Côte d'Ivoire: Inquiry's Shortcuts Raise Red Flags
|Publisher||Human Rights Watch|
|Publication Date||23 February 2012|
|Cite as||Human Rights Watch, Côte d'Ivoire: Inquiry's Shortcuts Raise Red Flags, 23 February 2012, available at: http://www.refworld.org/docid/4f48eb9d2.html [accessed 11 December 2013]|
|Disclaimer||This is not a UNHCR publication. UNHCR is not responsible for, nor does it necessarily endorse, its content. Any views expressed are solely those of the author or publisher and do not necessarily reflect those of UNHCR, the United Nations or its Member States.|
Côte d'Ivoire's national commission of inquiry investigating the 2010-2011 post-election violence should extend its mandate by six months to August 2012, Human Rights Watch said today. The extension would better ensure an impartial and comprehensive investigation into crimes committed by all sides, Human Rights Watch said.
Although created in July 2011, the commission only began its investigations in mid-January 2012 and is already finalizing its report. It appears unlikely to have adequately either documented the conflict's serious crimes or identified those responsible on both sides after only a month of investigations, Human Rights Watch said.
In meetings with Human Rights Watch, Ivorian civil society representatives, United Nations officials, and diplomats highlighted serious problems with the commission. They cited its failure to include representation from pro-Gbagbo groups and to consult sufficiently with civil society, and said the commission appears to have rushed its work.
"President Ouattara has repeatedly referred to the national commission as the foundation of the government's efforts to achieve impartial justice for the horrific crimes committed," said Corinne Dufka, senior West Africa researcher at Human Rights Watch. "To fulfill its mandate, the commission needs to reach out to everyone who suffered and witnessed abuses, regardless of which side might have been responsible. The government should ensure that the commission has adequate time and independence to conduct its work."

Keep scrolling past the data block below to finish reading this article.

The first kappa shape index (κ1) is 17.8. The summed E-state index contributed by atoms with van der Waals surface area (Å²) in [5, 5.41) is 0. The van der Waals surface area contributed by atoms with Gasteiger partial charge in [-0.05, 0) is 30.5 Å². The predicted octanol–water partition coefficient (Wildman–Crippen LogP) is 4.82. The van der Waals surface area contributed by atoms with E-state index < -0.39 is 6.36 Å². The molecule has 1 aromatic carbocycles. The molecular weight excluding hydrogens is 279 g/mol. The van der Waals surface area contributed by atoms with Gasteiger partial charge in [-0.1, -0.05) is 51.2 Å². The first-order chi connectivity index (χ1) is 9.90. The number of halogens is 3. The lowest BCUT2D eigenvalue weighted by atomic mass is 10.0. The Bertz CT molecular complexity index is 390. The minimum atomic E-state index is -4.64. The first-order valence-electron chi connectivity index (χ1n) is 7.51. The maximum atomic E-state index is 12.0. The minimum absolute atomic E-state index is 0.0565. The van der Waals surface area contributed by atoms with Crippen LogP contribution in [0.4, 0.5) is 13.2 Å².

Although the original decree allows for a six-month extension, Ouattara recently said the commission's report would be finished by late February or early March.
Ouattara established the commission by decree on July 20 to conduct non-judicial investigations into violations of international humanitarian and human rights law between October 31, 2010, and May 15, 2011. On August 10, Ouattara named Judge Matto Loma Cissé to lead the body. The commission was created after a UN-established international commission of inquiry and international human rights groups found that both sides had committed war crimes and likely crimes against humanity as former president Laurent Gbagbo tried to hold on to power after losing the election to Ouattara.
To date, allof the at least 120 people charged by military and civilian prosecutors with post-election crimes are from the Gbagbo camp.
When questioned about the one-sided justice that has so far marked Côte d'Ivoire, Ouattara has cited the national commission of inquiry as evidence of his commitment to impartiality and promised to ensure that the people the commission's report finds criminally responsible are brought to justice. Cissé has said that in terms of justice, "it's the commission that controls everything. It considers the events to be examined by the ICC, those that are or will be examined by the Ivorian justice system…. In fact, [the commission] opens recourse to justice for people who feel wronged."
The primacy given to the commission makes it essential for it to do its job thoroughly and impartially, Human Rights Watch said.
The commission has 17 members, most appointed by ministries and parliamentary groups – all under the control of Ouattara's political coalition. High-level UN officials in Côte d'Ivoire and Ivorian civil society representatives universally told Human Rights Watch that the body is perceived as political and not independent.